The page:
8. The System Federations of the Railway Employes' Department are subordinate components of the Department chartered by the Department to represent the Department on one or more individual railroad systems. (Tr. 522-523, 755-756, 758-759; PX 12, p. 34) The governing body of a System Federation is its Executive Board, which consists of the General Chairman of each of the affiliated unions. (Tr. 746-747) System agreements, containing the stipulated and agreed rates of pay of plaintiffs' shop employees, are executed for the System Federations by such General Chairmen in their capacities as members of the System Executive Boards. (Tr. 753-759, 785; PX 12, p. 34)

9. The National Mediation Board, pursuant to the provisions of Section 2 of the Railway Labor Act (45 U.S.C.A. § 152), has found and certified that the Railway Employes' Department, or one or more of its subordinate component System Federations, or one or more of its affiliated component unions operating through or functioning through such System Federations, Railway Employes' Department, are the duly designated and authorized representatives, for the purposes of the Railway Labor Act, of the shop employees of the plaintiffs who are members of such affiliated unions (Tr. 547; DX 31), and has interpreted such certifications to require the plaintiffs to bargain and make agreements, pursuant to the provisions of the Railway Labor Act, with such System Federations, Railway Employes' Department, and to require the representative authority existing in the individual component affiliated unions to be exercised only through such System Federations, Railway Employes' Department (DX 10). Representation rights among shop employees of the plaintiffs established through carrier recognition and not covered by certifications of the National Mediation Board are identical with those established through such certifications. (Tr. 544-545)

10. The Constitution and By-Laws of the Railway Employes' Department provide for the handling of concerted wage and agreement negotiations with the plaintiffs by the Department (PX 12, pp. 21-22), and further provide that

    "No organization having once agreed to a concerted
  program shall have the right to withdraw from said
  program." (PX 12, p. 22)
    "Committees, party to a concerted program under the
  provisions of this Article, shall have full power to
  conduct negotiations to a conclusion." (PX 12, p. 22)
    "The Executive Council shall at any time have
  authority to settle or terminate any strike." (PX 12,
  p. 26)
    "No individual system craft organization on a
  railway system where a System Federation is organized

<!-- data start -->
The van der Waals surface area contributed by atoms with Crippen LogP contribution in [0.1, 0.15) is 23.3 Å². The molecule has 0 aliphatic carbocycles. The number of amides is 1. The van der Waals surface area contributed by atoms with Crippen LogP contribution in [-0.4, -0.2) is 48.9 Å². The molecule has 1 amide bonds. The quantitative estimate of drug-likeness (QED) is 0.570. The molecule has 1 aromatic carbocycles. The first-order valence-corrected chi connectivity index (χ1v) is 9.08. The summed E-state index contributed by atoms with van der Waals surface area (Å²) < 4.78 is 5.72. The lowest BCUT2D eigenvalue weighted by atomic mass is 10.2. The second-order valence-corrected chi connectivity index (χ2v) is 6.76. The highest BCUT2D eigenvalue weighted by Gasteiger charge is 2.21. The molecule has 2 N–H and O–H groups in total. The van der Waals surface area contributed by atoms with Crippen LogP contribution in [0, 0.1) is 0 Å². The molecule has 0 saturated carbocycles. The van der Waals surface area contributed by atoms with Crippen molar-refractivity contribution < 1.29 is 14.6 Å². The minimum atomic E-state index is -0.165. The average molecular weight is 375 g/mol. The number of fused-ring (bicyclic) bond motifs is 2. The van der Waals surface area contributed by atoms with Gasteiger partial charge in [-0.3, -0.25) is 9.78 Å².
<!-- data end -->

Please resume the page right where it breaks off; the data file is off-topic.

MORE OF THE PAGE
shall, without the consent of the President and
  Executive Council of the Department, negotiate a
  separate craft agreement with the management of the
  railway, but all such crafts shall be a party to the
  System Federation agreement negotiations." (PX 12, p.
  36)
    "No one except the President and Executive Council
  of the Department shall undertake to invoke the
  services of the National Mediation

  Board, or to enter into an arbitration affecting any
  of the organizations, or members thereof composing
  this Department." (PX 12, p. 37)
    "The Executive Board shall be the conference
  committee and shall have the authority to represent
  the System Federation, system craft organizations and
  members thereof in all negotiations with the
  management of the railway over which the System
  Federation has jurisdiction when the negotiations are
  of a system character." (PX 12, p. 34)
    "It is the obligation of the officers of the
  Department, every National, International and
  Brotherhood Organization and System Federation
  affiliated therewith to comply with the provisions of
  this Constitution and the decisions of the officers
  and Executive Council in conformity therewith and
  they shall refrain from any conduct which interferes
  with the performance by the Department or any of its
  subordinate bodies of their obligations under law or
  contract or any conduct which defeats or subverts the
  lawfully declared or established policies or
  objectives of the Department * *" (PX 12, p. 28)

11. In May of 1963, the Executive Council of the Railway Employes' Department, pursuant to the provisions of Article VIII of the Constitution and By-Laws of the Railway Employes' Department, inaugurated a joint national movement to revise the provisions of existing agreements between the plaintiffs and the System Federations, Railway Employes' Department, relating to the wages and rates of pay of the shop employees of the plaintiffs represented for purposes of collective bargaining by the Railway Employes' Department, as aforesaid. (Tr. 182-183; PX 11, pp. 21-22; DX 14)